Major works: Dialogue hymns of Rgveda (in English & Hindi), The Bihari Satasai in English free verse. Glimpse of Indian Poetics; Bhartiya Kavya-Shastra, Bhartiya Shaili-vijnana, Hindi Ritiparampara ke Pramukh Achariya (Thesis). Hindi Abhijnana-shakuntala in free verse, Ishopanisad (in Hindi & English free verse) etc., and also a good number children books in Hindi & Sanskrit.

Preface

I am glad to present a book before my benevolent readers on different aspects of Indian Poetics, which is a vast and profound discipline of learning–not found in such a subtle as well as detailed form and developed tradition in any language of the world .This branch of learning attracted me from my student life and it remained my favourite subject till this date which I studied, taught, did my research on it and guided my students to do so for about five decades and authored a number of books on it.

This book, containing twenty one essays, I believe, would furnish a valuable material on the subject. The essay 'A survey of Sanskrit (Indian) Poetics', as an introduction of the book, provides the readers a wide panaroma of the history of the subject of about one and half millennium. It depicts the different view points of outstanding acaryas (aestheticians) about the following Schools of Thought –Rasa, Alamkara, Riti, Dhvani, Vakrokti and Aucitya-evolved and developed from time to time, and the influence of these acaryas on the subsequent writers on the subject.

The Definition of Poetry, of course, cannot be presented in well-knit, accurate and precise form. The Indian acaryas throughout this long period of time- from Bharata to Panditaraja Jagannatha- have tried their best to do so. I agree with the definition put forth by Jagannatha, though with some modification as 'Ramaniyata-pratipadkau sabdarthau kavyam'. The historical survey of this remarkable academic effort, it may be noted, enables us to understand more vividly the nature and character of the technical terms of this discipline like sabda and artha, rasa, alamkara, riti, guna, dhvani, vakrokti and dosa, and also their relationship with each other.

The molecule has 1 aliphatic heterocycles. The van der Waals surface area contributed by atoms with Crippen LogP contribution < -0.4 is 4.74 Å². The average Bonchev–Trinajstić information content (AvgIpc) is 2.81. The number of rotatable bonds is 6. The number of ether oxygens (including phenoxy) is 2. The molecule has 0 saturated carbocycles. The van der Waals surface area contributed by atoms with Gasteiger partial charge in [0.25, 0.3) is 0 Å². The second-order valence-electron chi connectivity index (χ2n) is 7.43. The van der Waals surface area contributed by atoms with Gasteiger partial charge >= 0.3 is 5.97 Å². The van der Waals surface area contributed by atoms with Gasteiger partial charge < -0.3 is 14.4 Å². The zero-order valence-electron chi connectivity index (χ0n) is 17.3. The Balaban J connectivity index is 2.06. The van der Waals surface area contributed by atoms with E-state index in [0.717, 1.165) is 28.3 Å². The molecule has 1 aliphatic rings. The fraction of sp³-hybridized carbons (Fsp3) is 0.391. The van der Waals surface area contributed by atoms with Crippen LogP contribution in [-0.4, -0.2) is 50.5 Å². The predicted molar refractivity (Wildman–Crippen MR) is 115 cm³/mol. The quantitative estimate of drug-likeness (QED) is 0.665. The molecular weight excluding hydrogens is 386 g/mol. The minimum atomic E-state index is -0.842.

The essay 'The Soul (Essence) of Poetry' deals with the topic in much detail and I quite agree with the great acarya like Anandavardhana that dhvani is the soul of poetry.

The readers would certainly appreciate the essays like 'The Nature of Aesthetic Pleasure' and 'Sadharanikarana' ('The Theory of Generalization') expressing a marvellous substance about what the poetic delectation is and how it is achieved by a sahrdaya (compassionate) through generalization. Such type of psychic treatment about the subject, it is believed, might not be available in explicit and point-blank form in any treatise of Poetics accept in Sanskrit.